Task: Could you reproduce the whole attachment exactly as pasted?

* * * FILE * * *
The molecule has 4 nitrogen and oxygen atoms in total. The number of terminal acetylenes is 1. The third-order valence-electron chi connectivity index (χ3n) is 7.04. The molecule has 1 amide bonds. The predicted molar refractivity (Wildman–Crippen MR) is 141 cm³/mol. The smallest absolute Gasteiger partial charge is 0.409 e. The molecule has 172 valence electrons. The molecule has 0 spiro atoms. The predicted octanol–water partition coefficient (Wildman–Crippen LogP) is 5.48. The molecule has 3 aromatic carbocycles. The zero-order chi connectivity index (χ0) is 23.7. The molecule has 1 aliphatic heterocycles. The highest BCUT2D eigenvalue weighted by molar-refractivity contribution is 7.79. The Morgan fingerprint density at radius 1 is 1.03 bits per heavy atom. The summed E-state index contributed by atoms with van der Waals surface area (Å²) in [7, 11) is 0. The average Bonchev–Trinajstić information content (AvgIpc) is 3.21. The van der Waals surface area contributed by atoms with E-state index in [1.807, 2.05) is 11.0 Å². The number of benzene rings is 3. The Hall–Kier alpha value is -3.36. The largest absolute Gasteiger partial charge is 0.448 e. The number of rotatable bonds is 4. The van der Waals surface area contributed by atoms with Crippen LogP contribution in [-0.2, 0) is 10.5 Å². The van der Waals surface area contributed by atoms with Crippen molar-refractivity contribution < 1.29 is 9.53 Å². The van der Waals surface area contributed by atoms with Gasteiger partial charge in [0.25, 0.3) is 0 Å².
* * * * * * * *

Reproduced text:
The molecule has 4 nitrogen and oxygen atoms in total. The number of terminal acetylenes is 1. The third-order valence-electron chi connectivity index (χ3n) is 7.04. The molecule has 1 amide bonds. The predicted molar refractivity (Wildman–Crippen MR) is 141 cm³/mol. The smallest absolute Gasteiger partial charge is 0.409 e. The molecule has 172 valence electrons. The molecule has 0 spiro atoms. The predicted octanol–water partition coefficient (Wildman–Crippen LogP) is 5.48. The molecule has 3 aromatic carbocycles. The zero-order chi connectivity index (χ0) is 23.7. The molecule has 1 aliphatic heterocycles. The highest BCUT2D eigenvalue weighted by molar-refractivity contribution is 7.79. The Morgan fingerprint density at radius 1 is 1.03 bits per heavy atom. The summed E-state index contributed by atoms with van der Waals surface area (Å²) in [7, 11) is 0. The average Bonchev–Trinajstić information content (AvgIpc) is 3.21. The van der Waals surface area contributed by atoms with E-state index in [1.807, 2.05) is 11.0 Å². The number of benzene rings is 3. The Hall–Kier alpha value is -3.36. The largest absolute Gasteiger partial charge is 0.448 e. The number of rotatable bonds is 4. The van der Waals surface area contributed by atoms with Crippen LogP contribution in [-0.2, 0) is 10.5 Å². The van der Waals surface area contributed by atoms with Crippen molar-refractivity contribution < 1.29 is 9.53 Å². The van der Waals surface area contributed by atoms with Gasteiger partial charge in [0.25, 0.3) is 0 Å².